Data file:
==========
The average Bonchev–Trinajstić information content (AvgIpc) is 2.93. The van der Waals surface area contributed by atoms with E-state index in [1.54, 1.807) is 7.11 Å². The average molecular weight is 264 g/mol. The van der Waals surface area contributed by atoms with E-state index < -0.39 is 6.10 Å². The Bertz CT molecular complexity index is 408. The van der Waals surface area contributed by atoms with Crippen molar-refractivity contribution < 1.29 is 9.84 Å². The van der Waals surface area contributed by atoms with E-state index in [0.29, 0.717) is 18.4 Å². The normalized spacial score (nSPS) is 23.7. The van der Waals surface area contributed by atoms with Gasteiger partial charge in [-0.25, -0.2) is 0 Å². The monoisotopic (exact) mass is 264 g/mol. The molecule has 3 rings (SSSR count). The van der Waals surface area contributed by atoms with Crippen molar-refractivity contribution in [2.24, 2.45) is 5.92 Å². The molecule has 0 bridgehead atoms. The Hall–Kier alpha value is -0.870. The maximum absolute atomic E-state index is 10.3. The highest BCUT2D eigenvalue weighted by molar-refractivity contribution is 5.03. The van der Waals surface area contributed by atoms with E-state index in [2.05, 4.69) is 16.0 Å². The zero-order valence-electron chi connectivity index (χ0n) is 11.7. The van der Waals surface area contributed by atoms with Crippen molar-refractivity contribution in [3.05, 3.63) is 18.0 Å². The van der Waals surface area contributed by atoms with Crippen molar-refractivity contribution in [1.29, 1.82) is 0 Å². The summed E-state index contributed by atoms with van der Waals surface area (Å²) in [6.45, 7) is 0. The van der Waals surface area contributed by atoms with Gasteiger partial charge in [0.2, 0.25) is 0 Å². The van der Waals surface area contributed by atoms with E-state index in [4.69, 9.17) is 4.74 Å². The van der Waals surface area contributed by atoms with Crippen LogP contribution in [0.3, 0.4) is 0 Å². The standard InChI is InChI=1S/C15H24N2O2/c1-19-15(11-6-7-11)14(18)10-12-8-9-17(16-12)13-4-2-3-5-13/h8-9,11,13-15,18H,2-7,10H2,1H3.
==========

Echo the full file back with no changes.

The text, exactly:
The average Bonchev–Trinajstić information content (AvgIpc) is 2.93. The van der Waals surface area contributed by atoms with E-state index in [1.54, 1.807) is 7.11 Å². The average molecular weight is 264 g/mol. The van der Waals surface area contributed by atoms with E-state index < -0.39 is 6.10 Å². The Bertz CT molecular complexity index is 408. The van der Waals surface area contributed by atoms with Crippen molar-refractivity contribution < 1.29 is 9.84 Å². The van der Waals surface area contributed by atoms with E-state index in [0.29, 0.717) is 18.4 Å². The normalized spacial score (nSPS) is 23.7. The van der Waals surface area contributed by atoms with Gasteiger partial charge in [-0.25, -0.2) is 0 Å². The monoisotopic (exact) mass is 264 g/mol. The molecule has 3 rings (SSSR count). The van der Waals surface area contributed by atoms with Crippen molar-refractivity contribution in [2.24, 2.45) is 5.92 Å². The molecule has 0 bridgehead atoms. The Hall–Kier alpha value is -0.870. The maximum absolute atomic E-state index is 10.3. The highest BCUT2D eigenvalue weighted by molar-refractivity contribution is 5.03. The van der Waals surface area contributed by atoms with E-state index in [2.05, 4.69) is 16.0 Å². The zero-order valence-electron chi connectivity index (χ0n) is 11.7. The van der Waals surface area contributed by atoms with Crippen molar-refractivity contribution in [3.05, 3.63) is 18.0 Å². The van der Waals surface area contributed by atoms with Crippen molar-refractivity contribution in [1.29, 1.82) is 0 Å². The summed E-state index contributed by atoms with van der Waals surface area (Å²) in [6.45, 7) is 0. The van der Waals surface area contributed by atoms with Gasteiger partial charge in [0.2, 0.25) is 0 Å². The van der Waals surface area contributed by atoms with E-state index in [4.69, 9.17) is 4.74 Å². The van der Waals surface area contributed by atoms with Crippen LogP contribution in [0.3, 0.4) is 0 Å². The standard InChI is InChI=1S/C15H24N2O2/c1-19-15(11-6-7-11)14(18)10-12-8-9-17(16-12)13-4-2-3-5-13/h8-9,11,13-15,18H,2-7,10H2,1H3.